Their new study — co-authored by Katja Hofmann, a Stanford doctoral student in economics, and Anupam Jena of Harvard Medical School — affirms extensive research in the United States and elsewhere showing that socioeconomic status is hereditary and getting stronger over time. Children who grow up in poor households are likely to work low-wage jobs as adults. Adult kids of high-income parents typically have higher incomes themselves.
Whether this intergenerational persistence of incomes operates through sons and daughters pursuing the same careers as their parents, a concept known as “occupational heritability,” is not entirely clear. A few studies, for example, have established that children of entrepreneurs and inventors tend as adults to start their own businesses and dream up new creations. Often, however, the necessary data are hard to come by.
“We had the advantage of fantastic administrative data that allowed us to connect several generations of individuals and to track their occupations and economic circumstances,” Persson says. “This was a unique dataset.”
Their analysis showed that, among physicians born between 1950 and 1959, 6 percent had a parent who was also a physician. For the 1980-1990 birth group, that number reached 20 percent — or just over three times as many. They also looked at the proportion of physicians with aunts, uncles and grandparents who were also medical doctors and found that, except for siblings, those numbers also increased.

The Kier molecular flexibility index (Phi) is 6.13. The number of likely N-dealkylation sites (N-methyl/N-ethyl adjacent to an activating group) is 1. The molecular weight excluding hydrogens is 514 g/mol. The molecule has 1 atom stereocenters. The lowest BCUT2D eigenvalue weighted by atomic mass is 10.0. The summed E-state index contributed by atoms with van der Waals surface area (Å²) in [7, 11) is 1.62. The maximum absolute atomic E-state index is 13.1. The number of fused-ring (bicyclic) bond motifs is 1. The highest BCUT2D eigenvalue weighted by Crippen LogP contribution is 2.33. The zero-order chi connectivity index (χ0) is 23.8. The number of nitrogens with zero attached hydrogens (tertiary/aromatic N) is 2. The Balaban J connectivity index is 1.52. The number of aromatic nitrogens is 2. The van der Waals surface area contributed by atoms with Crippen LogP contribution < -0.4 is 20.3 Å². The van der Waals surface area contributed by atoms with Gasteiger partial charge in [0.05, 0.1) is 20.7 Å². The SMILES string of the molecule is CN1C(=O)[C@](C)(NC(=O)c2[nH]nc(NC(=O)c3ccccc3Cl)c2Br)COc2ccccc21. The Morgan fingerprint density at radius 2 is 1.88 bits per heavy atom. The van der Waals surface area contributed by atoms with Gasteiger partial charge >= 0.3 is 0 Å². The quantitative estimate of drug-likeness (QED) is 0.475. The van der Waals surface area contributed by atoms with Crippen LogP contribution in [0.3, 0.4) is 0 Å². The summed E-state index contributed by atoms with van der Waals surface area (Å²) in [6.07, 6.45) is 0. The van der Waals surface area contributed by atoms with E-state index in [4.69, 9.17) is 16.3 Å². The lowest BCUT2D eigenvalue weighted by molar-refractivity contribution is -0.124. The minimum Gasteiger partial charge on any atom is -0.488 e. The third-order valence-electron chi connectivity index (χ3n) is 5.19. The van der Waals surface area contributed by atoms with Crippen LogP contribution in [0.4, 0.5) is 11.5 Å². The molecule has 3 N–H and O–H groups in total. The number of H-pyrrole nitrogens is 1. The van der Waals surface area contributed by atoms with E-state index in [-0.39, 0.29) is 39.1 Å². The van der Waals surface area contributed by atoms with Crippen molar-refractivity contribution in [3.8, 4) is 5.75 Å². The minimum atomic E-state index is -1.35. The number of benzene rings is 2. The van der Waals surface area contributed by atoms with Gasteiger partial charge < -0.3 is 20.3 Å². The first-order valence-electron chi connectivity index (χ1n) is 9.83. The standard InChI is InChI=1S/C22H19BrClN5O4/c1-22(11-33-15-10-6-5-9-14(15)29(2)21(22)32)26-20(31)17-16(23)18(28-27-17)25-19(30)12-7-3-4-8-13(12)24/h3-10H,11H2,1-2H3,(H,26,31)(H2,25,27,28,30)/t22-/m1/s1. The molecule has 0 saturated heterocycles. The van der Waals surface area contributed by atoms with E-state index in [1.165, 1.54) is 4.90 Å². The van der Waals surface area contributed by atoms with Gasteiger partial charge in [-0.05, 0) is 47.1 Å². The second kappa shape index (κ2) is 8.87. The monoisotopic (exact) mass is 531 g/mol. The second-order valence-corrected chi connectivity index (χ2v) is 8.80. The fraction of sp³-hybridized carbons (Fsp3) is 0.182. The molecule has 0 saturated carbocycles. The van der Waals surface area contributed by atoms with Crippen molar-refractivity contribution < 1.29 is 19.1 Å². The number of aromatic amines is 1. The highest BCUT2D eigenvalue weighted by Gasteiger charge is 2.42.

Like mother, like daughter — but not for lawyers
To find out if the results were specific to physicians — or simply more evidence that people are likely to inherit their socioeconomic status captured by occupation — Polyakova and Persson also applied their analysis to lawyers. They found that, on average, 7 percent of lawyers in Sweden who were born either in 1950 or 1990 followed in a parent’s footsteps.
If occupational dynasties aren’t getting stronger in the legal profession, something specific must be happening in the medical field, say Persson and Polyakova. They also say more research is needed to find out what’s causing the growing concentration of doctors with at least one parent in the profession.
One possibility, they say, is that offspring of physicians have access to better information, which helps them determine at an earlier age that they want to become doctors. And as medical school has become more competitive, they could be more aware of the importance of top grades and also be more willing to persist through the application process.
“At this point, we can only speculate,” Polyakova says. But it’s important, she says, to consider the policy implications. “For example, our findings suggest that one policy that is often discussed — making medical education free, like it is in Sweden, to attract applicants from underrepresented groups — may not really be an effective policy instrument. Instead, it could be that better career counseling and exposure to role models at younger ages are far more important.”
Petra Persson is a faculty member in the School of Humanities and Sciences at Stanford. Maria Polyakova teaches in the School of Medicine and is a core faculty member of Stanford Health Policy
Krysten Crawford is a freelance writer.